Miranda discovered there was something in the apartment.
It was behind the TV set in the corner of the living room. But later in the evening when she phoned Grant, who had left on a business trip a few days earlier, she made no mention of her discovery. Why make him worry? He had other things to worry about out there in the distant metropolis. Or maybe he didn’t? Doubt started gnawing at her: only the other night she’d dreamed of her husband in bars and the things he was getting up to with sluts; though they might go by a different, fancier name in those parts—Miranda couldn’t remember the exact word—she was quite sure they were just sluts, engaging in slutty practices.
After the routine call was over she sat in the kitchen until late at night, and as the light of a small lamp illuminated her hands and fingers, and long shadows crept along the floor and opposite wall, Miranda wondered why this had to happen to her, of all people. Actually, not just to her, to Grant as well—but Grant didn’t have an inkling of it. Or did he? Was he lying in a hotel bed somewhere with an inkling? Was he on the twentieth or thirtieth floor of a skyscraper, in the middle of negotiations, with an inkling?
Miranda had grown up in a family where nothing ever appeared behind the TV set. Her parents had never mentioned such a possibility to her, though they were happy to discuss in her presence the petty scandals involving their neighbors or people at work. But perhaps they had it in their bedroom too. Their daughter had never been allowed to go in there. Could it have been in their bedroom? Did they take it along when they went on vacation? One of those trips they used to go on, leaving their daughter with her relatives in the countryside?
She went to the hallway and called a friend, for she felt the need to discuss this unexpected problem with somebody. A few sentences into the conversation she replied, baffled, “You mean I should go and see a psychiatrist?”
“Of course. You’ve got to. What if you’re just imagining it all?”
“You mean hallucinating? You really think I’m hallucinating?”
“But what if it isn’t there at all? From what you’re saying, it’s almost the size of a wardrobe closet . . . Could something like that even fit behind the TV set?”
“Candra, believe me, it’s there!”
“I doubt it. Look, you know Dr. Acker . . . “
“The one with the beard?”
“No, the one who goes to Britt’s”
“Where does he sit?”
“Right at the back, underneath the speakers.”
“I don’t know him at all.”
“Well then you know the other one, what’s his name . . . help me out . . . “
“You mean Dr. Frechette?”
“But he’s not a psychiatrist, he’s a psychologist.”
“All right, all right, a psychologist might do for starters . . . “
“What do you mean, for starters? It’s as big as a wardrobe and you’re calling this starters?”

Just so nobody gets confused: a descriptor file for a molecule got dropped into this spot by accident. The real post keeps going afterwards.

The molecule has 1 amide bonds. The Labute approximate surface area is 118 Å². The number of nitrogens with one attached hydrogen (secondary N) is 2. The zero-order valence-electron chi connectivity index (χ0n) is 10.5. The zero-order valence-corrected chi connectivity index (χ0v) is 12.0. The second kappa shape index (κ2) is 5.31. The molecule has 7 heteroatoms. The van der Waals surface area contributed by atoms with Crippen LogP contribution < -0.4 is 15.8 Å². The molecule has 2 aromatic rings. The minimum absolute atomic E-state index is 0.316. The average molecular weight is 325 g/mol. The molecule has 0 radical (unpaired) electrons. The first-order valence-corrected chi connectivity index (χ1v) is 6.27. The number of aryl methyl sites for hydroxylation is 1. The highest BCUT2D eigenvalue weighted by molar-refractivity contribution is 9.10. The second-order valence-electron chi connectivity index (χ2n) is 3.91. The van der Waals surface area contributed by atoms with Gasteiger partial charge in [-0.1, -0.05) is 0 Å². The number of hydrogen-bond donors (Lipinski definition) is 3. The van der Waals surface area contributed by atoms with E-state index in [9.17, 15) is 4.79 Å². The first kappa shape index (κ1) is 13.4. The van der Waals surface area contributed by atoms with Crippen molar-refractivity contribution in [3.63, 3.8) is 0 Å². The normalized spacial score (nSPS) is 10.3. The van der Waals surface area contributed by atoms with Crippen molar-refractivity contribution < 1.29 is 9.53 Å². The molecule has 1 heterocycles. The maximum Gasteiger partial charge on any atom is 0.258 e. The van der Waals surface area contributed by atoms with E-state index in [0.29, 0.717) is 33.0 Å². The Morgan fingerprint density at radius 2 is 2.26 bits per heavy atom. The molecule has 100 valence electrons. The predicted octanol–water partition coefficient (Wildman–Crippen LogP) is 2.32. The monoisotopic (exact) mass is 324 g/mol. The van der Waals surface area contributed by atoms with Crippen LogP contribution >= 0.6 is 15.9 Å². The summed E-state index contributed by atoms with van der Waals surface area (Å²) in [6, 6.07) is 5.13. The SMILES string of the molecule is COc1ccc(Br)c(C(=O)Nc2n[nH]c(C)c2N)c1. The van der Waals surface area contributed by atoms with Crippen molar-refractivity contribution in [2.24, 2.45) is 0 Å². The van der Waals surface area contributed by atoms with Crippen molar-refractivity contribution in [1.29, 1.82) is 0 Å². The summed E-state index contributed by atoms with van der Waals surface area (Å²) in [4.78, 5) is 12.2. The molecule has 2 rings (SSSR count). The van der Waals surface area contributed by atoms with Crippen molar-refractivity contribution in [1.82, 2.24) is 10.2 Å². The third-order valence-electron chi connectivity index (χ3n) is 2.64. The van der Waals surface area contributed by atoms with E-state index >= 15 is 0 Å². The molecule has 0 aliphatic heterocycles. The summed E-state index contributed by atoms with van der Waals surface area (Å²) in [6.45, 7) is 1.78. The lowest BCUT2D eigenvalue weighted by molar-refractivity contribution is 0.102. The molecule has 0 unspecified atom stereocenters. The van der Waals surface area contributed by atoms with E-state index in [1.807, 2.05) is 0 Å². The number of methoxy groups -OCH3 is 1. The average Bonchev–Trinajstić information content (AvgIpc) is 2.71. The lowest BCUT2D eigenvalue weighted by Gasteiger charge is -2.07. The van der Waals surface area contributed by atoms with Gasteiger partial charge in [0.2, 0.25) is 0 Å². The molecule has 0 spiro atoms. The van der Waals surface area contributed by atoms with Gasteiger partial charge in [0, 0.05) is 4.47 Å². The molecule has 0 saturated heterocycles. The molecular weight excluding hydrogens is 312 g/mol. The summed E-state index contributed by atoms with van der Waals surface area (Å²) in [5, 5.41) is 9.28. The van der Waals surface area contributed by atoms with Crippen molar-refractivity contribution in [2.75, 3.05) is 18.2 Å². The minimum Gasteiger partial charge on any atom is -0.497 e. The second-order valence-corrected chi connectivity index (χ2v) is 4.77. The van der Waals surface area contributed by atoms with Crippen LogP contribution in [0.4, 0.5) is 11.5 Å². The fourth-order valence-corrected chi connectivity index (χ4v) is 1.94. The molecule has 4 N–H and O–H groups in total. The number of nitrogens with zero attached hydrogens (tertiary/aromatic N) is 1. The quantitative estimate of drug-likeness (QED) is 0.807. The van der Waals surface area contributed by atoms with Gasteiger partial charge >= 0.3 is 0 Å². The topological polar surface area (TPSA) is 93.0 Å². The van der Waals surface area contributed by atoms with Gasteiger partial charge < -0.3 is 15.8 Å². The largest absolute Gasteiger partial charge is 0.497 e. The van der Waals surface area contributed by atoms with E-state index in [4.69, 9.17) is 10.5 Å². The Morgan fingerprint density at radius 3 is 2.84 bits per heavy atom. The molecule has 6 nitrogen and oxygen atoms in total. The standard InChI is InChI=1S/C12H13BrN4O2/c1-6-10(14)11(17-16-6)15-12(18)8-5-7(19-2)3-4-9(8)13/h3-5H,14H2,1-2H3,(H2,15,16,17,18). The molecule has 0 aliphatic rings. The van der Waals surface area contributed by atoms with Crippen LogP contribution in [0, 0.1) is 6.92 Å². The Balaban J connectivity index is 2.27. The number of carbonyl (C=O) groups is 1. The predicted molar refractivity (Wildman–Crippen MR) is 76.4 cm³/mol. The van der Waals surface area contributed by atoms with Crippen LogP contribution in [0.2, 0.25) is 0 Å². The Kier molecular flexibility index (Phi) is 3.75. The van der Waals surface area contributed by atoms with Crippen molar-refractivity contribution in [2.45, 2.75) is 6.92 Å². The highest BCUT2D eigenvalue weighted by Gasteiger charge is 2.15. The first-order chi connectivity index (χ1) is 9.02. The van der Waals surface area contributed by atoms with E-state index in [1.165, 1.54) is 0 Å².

“I’ve already told you there’s no way it could be as big as a wardrobe. Just calm down. I’m sure it’s much, much smaller.”
“So how big do you think it is?”
“Let’s agree it’s the size of a matchbox, at most. It’s absolutely tiny.”
“Listen . . . How about you come and take a look?”
“That’s out of the question. I can’t.”
“Why? Look, come over! Please help me.”
“But how? What’s this got to do with me? And anyway, I’m in a complicated situation.”
“I don’t understand.”
“ . . . “
“What is it? Can’t you talk?”
“All of a sudden you can’t talk when I need you to do me a favor. Can’t you even whisper?”
“I can do that. But what am I supposed to whisper? You’d better go and check again . . . “
“But I’ve been watching it the whole time. Actually . . . not the whole time, just now I was looking out the window . . . at the door to the hair salon . . . you know where I mean . . . “
“Of course, I do. At the door. So what’s there?”
“There . . . “
“C’mon, what is it?”
“Nothing! Nothing at all! Don’t you understand? It’s not there. It’s only here, behind the TV. Why don’t I imagine it’s out there, too, if I’m only imagining it? Let me tell you why: because it just isn’t out there, only here. And you were lying.”
“How was I lying?”
“When you said you could only whisper. Just now you were so curious about what was there by the door to the hair salon that you started shouting. Out of curiosity. And the only reason you found it so fascinating was because you go to that salon yourself. So the only time you’re willing to listen to me, without accusing me of being crazy, is when it involves you too?”
The phone call ended on a rather uneasy note.
Miranda sat down at the kitchen table, picked up a mirror, and examined the pale skin of her pale face. It shone in the kitchen night. The eyes, the nose, the mouth, the corners of the mouth. Thoughtfully, Miranda went on to examine her shoulders, chest, and legs. It would have been almost impossible to distinguish the whole from others of this kind. Or perhaps sometimes, thanks to one’s clothes, the ways in which the clothes were discarded, a body’s particular way of being naked. The way of being naked? Yes: see yourself for who you are! Step in front of the mirror, get to know yourself from the outside, but intimately! Let the inside follow. Follow the inside!
Miranda stood up, then sat down again.